Cronyism at the Root of Wind Power
Suppose someone proposes a contract that 10 percent of your electricity needs be met with cheap, abundant wind power. This sounds like a good deal, but then you notice in the fine print that you will have to pay for equipment that will separately meet that 10 percent of your needs by using other quite expensive sources of power for windless days, pushing up the average cost of electricity to over 15 cents per kilowatt hour. In addition, wind gusts and direction changes will cause voltage fluctuations that shorten the life of your appliances and occasionally cause temporary blackouts. This now sounds like a bad deal, one that no one would make voluntarily, but it’s the very deal wind tax credits are making for us.
Some might say that wind power in Oklahoma is an economic boon. After all, wind-generated power was just recently sold to Tennessee. But in fact, the eastern grid, of which Oklahoma and Tennessee are a part, is not so integrated that as wind power fluctuates, Tennessee will ever feel the effects. In fact, Oklahoma will feel the brunt of wind’s inconsistency and unreliability even if 100 percent of its wind-generated power is sold out-ofstate. What’s more, the sale to Tennessee only means that Oklahomans are subsidizing the electricity use of Tennesseeans.
When economic benefits are claimed for tax-subsidized wind power, and jobs and windmills are pointed to as evidence of those benefits, the reality is these do not represent benefits, they represent costs. They are more like paying someone to repeatedly dig up the same sidewalk and pour new concrete again. Pointing to the fifth new sidewalk and the contractor with money in his pocket, who lobbied the city council for a job constantly rebuilding the same sidewalk, is not pointing to an economic benefit, but to pure, unadulterated economic waste.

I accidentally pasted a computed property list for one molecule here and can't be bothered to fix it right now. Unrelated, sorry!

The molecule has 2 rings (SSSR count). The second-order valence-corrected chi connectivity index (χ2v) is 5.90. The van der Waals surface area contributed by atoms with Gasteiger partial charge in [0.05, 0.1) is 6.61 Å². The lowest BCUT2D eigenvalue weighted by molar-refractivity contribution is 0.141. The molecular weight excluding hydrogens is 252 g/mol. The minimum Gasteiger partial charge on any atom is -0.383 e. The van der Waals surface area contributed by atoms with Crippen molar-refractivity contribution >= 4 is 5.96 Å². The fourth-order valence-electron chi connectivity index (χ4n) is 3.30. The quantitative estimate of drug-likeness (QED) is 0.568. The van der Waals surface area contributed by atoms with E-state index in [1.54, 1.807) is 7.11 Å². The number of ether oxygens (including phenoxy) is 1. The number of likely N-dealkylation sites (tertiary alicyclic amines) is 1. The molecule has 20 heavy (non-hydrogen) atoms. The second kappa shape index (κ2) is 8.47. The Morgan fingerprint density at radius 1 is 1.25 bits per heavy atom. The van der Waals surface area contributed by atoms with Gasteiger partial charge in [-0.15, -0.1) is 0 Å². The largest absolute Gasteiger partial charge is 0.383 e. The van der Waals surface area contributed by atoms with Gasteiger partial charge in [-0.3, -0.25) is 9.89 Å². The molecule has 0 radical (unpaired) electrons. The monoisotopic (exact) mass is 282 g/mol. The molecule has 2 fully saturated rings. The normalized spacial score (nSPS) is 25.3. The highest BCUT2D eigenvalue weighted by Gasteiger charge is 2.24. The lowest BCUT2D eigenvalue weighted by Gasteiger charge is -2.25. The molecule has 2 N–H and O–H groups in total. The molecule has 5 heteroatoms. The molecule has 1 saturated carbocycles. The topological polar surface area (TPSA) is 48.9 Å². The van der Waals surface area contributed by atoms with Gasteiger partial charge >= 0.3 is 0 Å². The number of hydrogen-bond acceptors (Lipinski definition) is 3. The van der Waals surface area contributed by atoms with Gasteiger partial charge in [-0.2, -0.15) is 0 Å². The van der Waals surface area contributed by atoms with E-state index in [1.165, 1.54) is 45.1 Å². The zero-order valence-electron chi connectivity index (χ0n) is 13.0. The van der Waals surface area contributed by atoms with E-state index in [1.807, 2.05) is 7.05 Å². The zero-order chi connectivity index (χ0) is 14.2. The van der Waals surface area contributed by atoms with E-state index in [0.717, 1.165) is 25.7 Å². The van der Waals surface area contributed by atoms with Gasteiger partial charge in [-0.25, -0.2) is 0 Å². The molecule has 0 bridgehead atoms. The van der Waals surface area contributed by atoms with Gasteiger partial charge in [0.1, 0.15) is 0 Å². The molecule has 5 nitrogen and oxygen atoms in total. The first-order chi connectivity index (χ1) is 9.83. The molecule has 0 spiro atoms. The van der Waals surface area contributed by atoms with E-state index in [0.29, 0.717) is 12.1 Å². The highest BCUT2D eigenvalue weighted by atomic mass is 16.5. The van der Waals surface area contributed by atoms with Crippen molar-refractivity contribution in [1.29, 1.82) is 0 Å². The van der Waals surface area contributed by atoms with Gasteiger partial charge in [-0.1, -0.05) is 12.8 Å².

That contractor needlessly replacing sidewalks as a result of lobbying, wining and dining his friends on the city council, is no different from those pushing for wind power today. Oklahoma’s legislature was not talked into tax subsidizing wind power because of global warming. The legislature was duped by the same fallacy Frederic Bastiat explained two hundred years ago – the seen and unseen. Wind turbines, new wires, and the people hired to put them in place are easy to see. Impossible to see are the lost opportunities and productive activities the money used to invest in wind power could have alternatively financed.
Renewable Energy and Other Energy Tax Incentives Should be Repealed
Wind energy tax incentives in Oklahoma should be immediately repealed. During a time of economic turmoil for the state and large revenue shortfalls, tax incentives for wind are clearly not the best use of Oklahomans’ tax dollars. Repeal of the credit, allowing currently credited projects to continue, but not allowing credits for future projects, would minimize the incentive’s future impacts on the state’s revenues. It would also put wind on the equal market footing that it should have had all along.